7 key tenets of digital transformation

OPINION / 7th February 2017

Digital transformation is a process of continuous optimisation. It’s not about getting a business from A to B, but more about facilitating them on an on-going journey.

A business’ digital maturity will vary depending on the sector or industry they’re in, yet in order for digital transformation to happen there are key goals that every business should be working towards, which are:

1. Aligning back-end processes to front end transactions

Businesses need to align their back-end processes with what’s going on at the front-end. This may require an operational change. For example, if a company allows its customers to purchase a product or service via a mobile, it’s likely these customers will circumvent the traditional sales process. This means the business needs to reallocate its resources from, say call centres, to technology, which will facilitate the increasing number of digital transactions happening. As companies begin to remodel their customer experience, they will also need remodel their business too, as the two go hand-in-hand.

2. Creating an omnichannel experience

Customers are digitally savvy, and many are now digitally native. They expect a consistent experience with a company or brand across all channels. This means companies need to join up all their channels to create an omnichannel experience.  To do this, they will need to create an experience management platform, which puts the end user or customer’s experience at the heart of the business model.

3. Using data to continually improve and optimise

Businesses need to look at the data coming from their various platforms and understand what it’s telling them. The data will be able identify behaviours, problems or pain-points in the system that need addressing. It could be that customer transactions on the app or the website are slow, clunky or complicated and need to be improved to increase sales, retain existing customers or attract new business.

4. Testing, experimenting and revising

Once a company has identified a problem, it needs to test solutions to the issue. They need to experiment on a small subset of their users to see if changing ‘x’ solves the problem or improves the experience for the customer. If the test is a success, this will create a new set of rules which will become the norm; and can then be rolled out to the rest of the digital assets. Businesses need to be continually vigilant to what the data is telling them, this will help to drive conversion rates, which will drive revenue.

5. Having the full C-suite buy-in for digital transformation

You can’t digitally transform a business if the senior management team are working to different agendas. Digital transformation is a process that happens across an entire company, and not in a silo, so everybody needs to buy into it and have a shared vision. If the customer is having a poor experience, or if a particular part of the business operation doesn’t work, or the branding or messaging is out of sync with the reality of the product or service, it affects the entire profitability of the company. Ideally the CMO, CTO and COO should be lined up and working collaboratively towards the good of the customer.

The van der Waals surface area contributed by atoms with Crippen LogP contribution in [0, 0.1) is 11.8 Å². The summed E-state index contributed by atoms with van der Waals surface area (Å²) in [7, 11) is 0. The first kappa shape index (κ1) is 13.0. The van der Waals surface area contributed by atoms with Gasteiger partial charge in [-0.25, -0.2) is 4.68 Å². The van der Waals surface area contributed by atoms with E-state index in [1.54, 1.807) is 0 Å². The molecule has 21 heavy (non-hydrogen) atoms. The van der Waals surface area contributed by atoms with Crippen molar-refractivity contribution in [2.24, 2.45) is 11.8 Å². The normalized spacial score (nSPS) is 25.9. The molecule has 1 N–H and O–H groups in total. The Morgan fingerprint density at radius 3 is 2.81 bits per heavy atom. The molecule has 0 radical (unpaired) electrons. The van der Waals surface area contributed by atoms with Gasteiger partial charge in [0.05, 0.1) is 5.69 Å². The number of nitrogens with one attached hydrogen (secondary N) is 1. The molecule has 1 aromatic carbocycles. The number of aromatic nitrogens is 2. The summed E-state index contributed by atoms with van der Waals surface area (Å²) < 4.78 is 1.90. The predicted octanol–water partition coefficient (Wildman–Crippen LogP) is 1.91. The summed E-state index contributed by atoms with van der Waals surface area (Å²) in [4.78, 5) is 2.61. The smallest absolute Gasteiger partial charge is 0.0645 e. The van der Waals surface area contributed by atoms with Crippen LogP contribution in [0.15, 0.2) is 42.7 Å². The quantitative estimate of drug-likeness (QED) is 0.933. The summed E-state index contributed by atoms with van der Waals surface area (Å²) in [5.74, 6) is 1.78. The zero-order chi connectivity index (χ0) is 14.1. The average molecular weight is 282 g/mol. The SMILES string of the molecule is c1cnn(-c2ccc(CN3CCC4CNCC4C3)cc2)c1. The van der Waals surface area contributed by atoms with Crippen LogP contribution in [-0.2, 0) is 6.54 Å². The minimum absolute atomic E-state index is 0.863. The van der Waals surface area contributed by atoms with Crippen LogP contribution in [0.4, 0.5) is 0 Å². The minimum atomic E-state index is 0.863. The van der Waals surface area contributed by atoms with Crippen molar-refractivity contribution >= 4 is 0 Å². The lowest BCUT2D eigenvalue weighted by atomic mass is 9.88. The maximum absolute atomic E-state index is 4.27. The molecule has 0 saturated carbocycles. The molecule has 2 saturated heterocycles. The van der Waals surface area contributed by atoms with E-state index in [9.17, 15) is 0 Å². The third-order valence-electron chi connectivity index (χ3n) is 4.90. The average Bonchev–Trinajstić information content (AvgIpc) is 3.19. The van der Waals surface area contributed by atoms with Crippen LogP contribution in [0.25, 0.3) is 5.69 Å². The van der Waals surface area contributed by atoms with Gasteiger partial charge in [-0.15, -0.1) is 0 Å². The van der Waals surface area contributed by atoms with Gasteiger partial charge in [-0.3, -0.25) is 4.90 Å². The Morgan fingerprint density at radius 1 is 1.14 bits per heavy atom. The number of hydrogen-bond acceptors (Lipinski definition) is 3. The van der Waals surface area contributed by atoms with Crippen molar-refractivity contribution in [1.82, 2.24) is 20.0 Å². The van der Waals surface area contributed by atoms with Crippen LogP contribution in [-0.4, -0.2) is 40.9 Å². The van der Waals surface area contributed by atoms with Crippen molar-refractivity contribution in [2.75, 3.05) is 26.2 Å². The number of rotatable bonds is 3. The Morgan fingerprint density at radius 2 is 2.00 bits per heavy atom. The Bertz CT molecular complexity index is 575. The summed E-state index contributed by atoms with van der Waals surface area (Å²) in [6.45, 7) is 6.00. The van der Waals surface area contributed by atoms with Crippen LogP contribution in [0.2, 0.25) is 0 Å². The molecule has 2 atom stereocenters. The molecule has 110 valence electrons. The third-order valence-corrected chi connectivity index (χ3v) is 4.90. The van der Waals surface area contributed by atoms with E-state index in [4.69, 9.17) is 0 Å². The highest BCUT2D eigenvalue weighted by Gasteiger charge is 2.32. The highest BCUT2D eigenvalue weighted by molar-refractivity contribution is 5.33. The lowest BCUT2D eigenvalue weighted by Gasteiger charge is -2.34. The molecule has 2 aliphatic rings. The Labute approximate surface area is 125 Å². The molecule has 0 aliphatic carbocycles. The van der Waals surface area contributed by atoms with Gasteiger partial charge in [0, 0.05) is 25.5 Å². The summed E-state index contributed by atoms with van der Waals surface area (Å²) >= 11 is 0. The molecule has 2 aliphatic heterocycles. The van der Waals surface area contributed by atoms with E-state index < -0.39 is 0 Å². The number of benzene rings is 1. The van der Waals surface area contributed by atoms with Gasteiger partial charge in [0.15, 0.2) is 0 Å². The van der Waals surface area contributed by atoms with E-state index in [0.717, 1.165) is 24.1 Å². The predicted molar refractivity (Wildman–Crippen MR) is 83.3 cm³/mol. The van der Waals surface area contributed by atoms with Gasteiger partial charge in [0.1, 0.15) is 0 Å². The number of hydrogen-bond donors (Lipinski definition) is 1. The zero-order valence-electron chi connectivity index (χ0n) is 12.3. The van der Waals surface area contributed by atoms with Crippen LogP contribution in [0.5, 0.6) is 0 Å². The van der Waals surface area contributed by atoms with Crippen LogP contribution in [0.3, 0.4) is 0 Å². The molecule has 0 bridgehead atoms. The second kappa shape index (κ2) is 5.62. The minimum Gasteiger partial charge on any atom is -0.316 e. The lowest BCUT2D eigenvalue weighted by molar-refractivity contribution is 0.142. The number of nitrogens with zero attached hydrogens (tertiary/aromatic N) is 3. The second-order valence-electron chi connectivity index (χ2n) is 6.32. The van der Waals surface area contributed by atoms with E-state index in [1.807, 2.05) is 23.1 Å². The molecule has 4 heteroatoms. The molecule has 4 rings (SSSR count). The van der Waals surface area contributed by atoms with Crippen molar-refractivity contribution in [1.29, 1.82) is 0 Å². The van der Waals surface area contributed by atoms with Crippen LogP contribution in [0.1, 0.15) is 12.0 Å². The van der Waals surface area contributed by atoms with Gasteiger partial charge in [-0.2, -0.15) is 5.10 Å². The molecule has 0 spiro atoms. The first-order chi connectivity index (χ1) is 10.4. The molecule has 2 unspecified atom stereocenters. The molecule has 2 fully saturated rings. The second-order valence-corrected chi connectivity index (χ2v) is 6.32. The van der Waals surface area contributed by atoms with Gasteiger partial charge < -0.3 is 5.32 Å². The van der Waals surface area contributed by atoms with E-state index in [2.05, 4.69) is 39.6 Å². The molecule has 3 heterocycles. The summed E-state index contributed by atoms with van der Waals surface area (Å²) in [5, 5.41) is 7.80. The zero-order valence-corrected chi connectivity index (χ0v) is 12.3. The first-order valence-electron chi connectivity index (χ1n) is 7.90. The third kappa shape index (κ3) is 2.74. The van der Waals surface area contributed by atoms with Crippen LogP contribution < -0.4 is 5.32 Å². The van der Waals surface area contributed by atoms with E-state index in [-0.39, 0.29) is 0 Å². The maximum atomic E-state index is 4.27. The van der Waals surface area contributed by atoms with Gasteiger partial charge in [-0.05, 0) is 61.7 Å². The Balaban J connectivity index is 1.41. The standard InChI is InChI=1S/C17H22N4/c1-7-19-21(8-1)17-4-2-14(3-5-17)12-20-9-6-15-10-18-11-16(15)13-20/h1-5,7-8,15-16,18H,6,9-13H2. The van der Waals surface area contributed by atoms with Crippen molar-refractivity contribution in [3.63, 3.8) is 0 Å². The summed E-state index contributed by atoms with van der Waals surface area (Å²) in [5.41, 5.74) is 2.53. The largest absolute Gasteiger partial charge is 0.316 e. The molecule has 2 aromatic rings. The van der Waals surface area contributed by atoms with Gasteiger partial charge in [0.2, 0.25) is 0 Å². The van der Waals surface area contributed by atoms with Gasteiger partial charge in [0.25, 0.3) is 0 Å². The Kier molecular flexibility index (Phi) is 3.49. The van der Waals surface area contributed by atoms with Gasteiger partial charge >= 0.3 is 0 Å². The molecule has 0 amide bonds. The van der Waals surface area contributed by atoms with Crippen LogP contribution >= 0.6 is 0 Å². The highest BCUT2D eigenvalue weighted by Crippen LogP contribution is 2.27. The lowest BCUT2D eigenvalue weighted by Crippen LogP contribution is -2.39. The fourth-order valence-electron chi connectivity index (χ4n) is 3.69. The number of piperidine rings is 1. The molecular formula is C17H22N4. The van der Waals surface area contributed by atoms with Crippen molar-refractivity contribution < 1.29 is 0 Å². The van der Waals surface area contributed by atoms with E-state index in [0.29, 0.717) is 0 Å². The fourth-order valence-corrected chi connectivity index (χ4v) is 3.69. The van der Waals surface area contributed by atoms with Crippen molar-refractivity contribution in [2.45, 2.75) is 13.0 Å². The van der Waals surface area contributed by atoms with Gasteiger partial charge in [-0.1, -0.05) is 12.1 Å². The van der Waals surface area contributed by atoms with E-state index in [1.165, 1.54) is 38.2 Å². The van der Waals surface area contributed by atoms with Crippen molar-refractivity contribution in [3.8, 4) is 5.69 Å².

6. Recruiting new roles within your teams

As data becomes more of a central business function and as well as an asset, companies need to recruit people who can understand it, and use it to improve the customer experience. Whether they are a conversion rate optimiser, an optimisation analyst or a UX analyst or a combination of all three, this person/these people need to understand what the data is telling them, and be able to make a hypothesis about how to improve the business function/end user experience. They will then have to work with the dev and design teams to make the change happen.

7. Implementing personalisation and automisation technology

Retail empires, like Amazon’s, have been built using this technology; and these techniques have become the gold standard in customer experience. Any organisation that is focused on the customer outcome will be looking to implement these functions in the next 12 to 18 months. Larger organisations will be rapidly trying to build their in-house capabilities, while mid-sized businesses will have to buy in this technology from agencies like ours.

ORM’s view

Sectors such as the airline industry and high street retail have set the standard that others now need to reach. Seamless connected omni-channel experiences, mobile ticketing, geo-targeted push notifications, marketing automation and personalised CRM are great examples of how these businesses have changed their processes to put the customers’ needs first. This kind of customer experience has become the norm and anything less than a frictionless experience is a frustration, and a differentiating factor when customers come to make a purchase.